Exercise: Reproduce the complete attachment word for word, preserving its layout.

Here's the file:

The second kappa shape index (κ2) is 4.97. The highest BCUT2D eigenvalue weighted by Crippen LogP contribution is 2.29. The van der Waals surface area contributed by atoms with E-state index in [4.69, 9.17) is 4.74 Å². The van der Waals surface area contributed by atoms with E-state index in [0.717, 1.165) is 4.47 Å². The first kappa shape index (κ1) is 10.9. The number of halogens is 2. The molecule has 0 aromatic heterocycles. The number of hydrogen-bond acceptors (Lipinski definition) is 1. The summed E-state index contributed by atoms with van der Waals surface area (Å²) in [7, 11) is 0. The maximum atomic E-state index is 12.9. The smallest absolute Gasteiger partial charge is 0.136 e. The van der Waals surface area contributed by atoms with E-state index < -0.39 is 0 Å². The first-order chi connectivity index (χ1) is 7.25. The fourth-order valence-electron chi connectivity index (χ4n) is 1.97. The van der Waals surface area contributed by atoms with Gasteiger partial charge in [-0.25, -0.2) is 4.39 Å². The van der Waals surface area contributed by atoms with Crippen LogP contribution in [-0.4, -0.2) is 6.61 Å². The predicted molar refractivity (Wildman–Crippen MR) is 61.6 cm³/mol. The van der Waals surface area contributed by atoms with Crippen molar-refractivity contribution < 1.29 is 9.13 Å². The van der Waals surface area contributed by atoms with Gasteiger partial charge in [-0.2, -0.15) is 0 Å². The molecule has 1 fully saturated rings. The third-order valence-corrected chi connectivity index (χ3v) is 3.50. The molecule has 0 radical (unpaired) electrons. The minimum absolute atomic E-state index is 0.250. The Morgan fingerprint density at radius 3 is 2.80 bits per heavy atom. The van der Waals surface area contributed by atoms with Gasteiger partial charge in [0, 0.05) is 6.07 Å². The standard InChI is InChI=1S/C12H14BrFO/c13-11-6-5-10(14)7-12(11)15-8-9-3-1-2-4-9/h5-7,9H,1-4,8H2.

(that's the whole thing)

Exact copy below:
The second kappa shape index (κ2) is 4.97. The highest BCUT2D eigenvalue weighted by Crippen LogP contribution is 2.29. The van der Waals surface area contributed by atoms with E-state index in [4.69, 9.17) is 4.74 Å². The van der Waals surface area contributed by atoms with E-state index in [0.717, 1.165) is 4.47 Å². The first kappa shape index (κ1) is 10.9. The number of halogens is 2. The molecule has 0 aromatic heterocycles. The number of hydrogen-bond acceptors (Lipinski definition) is 1. The summed E-state index contributed by atoms with van der Waals surface area (Å²) in [7, 11) is 0. The maximum atomic E-state index is 12.9. The smallest absolute Gasteiger partial charge is 0.136 e. The van der Waals surface area contributed by atoms with E-state index < -0.39 is 0 Å². The first-order chi connectivity index (χ1) is 7.25. The fourth-order valence-electron chi connectivity index (χ4n) is 1.97. The van der Waals surface area contributed by atoms with Gasteiger partial charge in [-0.25, -0.2) is 4.39 Å². The van der Waals surface area contributed by atoms with Crippen LogP contribution in [-0.4, -0.2) is 6.61 Å². The predicted molar refractivity (Wildman–Crippen MR) is 61.6 cm³/mol. The van der Waals surface area contributed by atoms with Crippen molar-refractivity contribution < 1.29 is 9.13 Å². The van der Waals surface area contributed by atoms with Gasteiger partial charge in [-0.2, -0.15) is 0 Å². The molecule has 1 fully saturated rings. The third-order valence-corrected chi connectivity index (χ3v) is 3.50. The molecule has 0 radical (unpaired) electrons. The minimum absolute atomic E-state index is 0.250. The Morgan fingerprint density at radius 3 is 2.80 bits per heavy atom. The van der Waals surface area contributed by atoms with Gasteiger partial charge in [0, 0.05) is 6.07 Å². The standard InChI is InChI=1S/C12H14BrFO/c13-11-6-5-10(14)7-12(11)15-8-9-3-1-2-4-9/h5-7,9H,1-4,8H2.